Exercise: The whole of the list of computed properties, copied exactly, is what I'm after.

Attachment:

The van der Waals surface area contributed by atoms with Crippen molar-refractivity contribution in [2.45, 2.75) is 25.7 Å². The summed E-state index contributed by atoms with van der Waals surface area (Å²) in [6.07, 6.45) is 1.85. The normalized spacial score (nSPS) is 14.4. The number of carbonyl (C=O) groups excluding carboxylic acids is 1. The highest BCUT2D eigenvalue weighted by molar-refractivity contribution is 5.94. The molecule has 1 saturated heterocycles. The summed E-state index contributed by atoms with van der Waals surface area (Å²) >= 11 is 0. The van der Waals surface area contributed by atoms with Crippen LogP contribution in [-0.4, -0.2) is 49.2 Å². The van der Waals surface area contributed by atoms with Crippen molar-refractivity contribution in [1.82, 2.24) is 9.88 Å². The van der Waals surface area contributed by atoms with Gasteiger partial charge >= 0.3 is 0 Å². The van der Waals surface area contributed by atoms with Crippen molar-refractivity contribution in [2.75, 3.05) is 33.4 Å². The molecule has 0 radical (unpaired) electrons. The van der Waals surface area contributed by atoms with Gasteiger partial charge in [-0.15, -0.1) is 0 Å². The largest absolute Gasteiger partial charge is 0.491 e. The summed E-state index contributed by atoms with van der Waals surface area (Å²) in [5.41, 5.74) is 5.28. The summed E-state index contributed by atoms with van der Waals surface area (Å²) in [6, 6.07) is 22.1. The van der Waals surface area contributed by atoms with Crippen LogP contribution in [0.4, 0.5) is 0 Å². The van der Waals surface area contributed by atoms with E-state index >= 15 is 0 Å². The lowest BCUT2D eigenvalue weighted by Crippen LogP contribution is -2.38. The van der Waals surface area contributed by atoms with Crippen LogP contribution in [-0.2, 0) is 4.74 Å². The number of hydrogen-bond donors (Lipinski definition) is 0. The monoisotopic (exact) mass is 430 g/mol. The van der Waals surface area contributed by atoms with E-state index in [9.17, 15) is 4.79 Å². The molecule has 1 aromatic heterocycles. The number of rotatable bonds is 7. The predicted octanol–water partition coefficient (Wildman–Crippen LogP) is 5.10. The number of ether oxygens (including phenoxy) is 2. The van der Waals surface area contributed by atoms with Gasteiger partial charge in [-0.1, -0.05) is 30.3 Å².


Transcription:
The van der Waals surface area contributed by atoms with Crippen molar-refractivity contribution in [2.45, 2.75) is 25.7 Å². The summed E-state index contributed by atoms with van der Waals surface area (Å²) in [6.07, 6.45) is 1.85. The normalized spacial score (nSPS) is 14.4. The number of carbonyl (C=O) groups excluding carboxylic acids is 1. The highest BCUT2D eigenvalue weighted by molar-refractivity contribution is 5.94. The molecule has 1 saturated heterocycles. The summed E-state index contributed by atoms with van der Waals surface area (Å²) >= 11 is 0. The van der Waals surface area contributed by atoms with Crippen LogP contribution in [-0.4, -0.2) is 49.2 Å². The van der Waals surface area contributed by atoms with Crippen molar-refractivity contribution in [1.82, 2.24) is 9.88 Å². The van der Waals surface area contributed by atoms with Gasteiger partial charge >= 0.3 is 0 Å². The van der Waals surface area contributed by atoms with Crippen molar-refractivity contribution in [2.75, 3.05) is 33.4 Å². The molecule has 0 radical (unpaired) electrons. The van der Waals surface area contributed by atoms with Gasteiger partial charge in [-0.15, -0.1) is 0 Å². The largest absolute Gasteiger partial charge is 0.491 e. The summed E-state index contributed by atoms with van der Waals surface area (Å²) in [5.41, 5.74) is 5.28. The summed E-state index contributed by atoms with van der Waals surface area (Å²) in [6, 6.07) is 22.1. The van der Waals surface area contributed by atoms with Crippen LogP contribution in [0.4, 0.5) is 0 Å². The van der Waals surface area contributed by atoms with E-state index >= 15 is 0 Å². The lowest BCUT2D eigenvalue weighted by Crippen LogP contribution is -2.38. The van der Waals surface area contributed by atoms with Crippen LogP contribution in [-0.2, 0) is 4.74 Å². The number of hydrogen-bond donors (Lipinski definition) is 0. The monoisotopic (exact) mass is 430 g/mol. The van der Waals surface area contributed by atoms with E-state index in [9.17, 15) is 4.79 Å². The molecule has 1 aromatic heterocycles. The number of rotatable bonds is 7. The predicted octanol–water partition coefficient (Wildman–Crippen LogP) is 5.10. The number of ether oxygens (including phenoxy) is 2. The van der Waals surface area contributed by atoms with Gasteiger partial charge in [-0.1, -0.05) is 30.3 Å².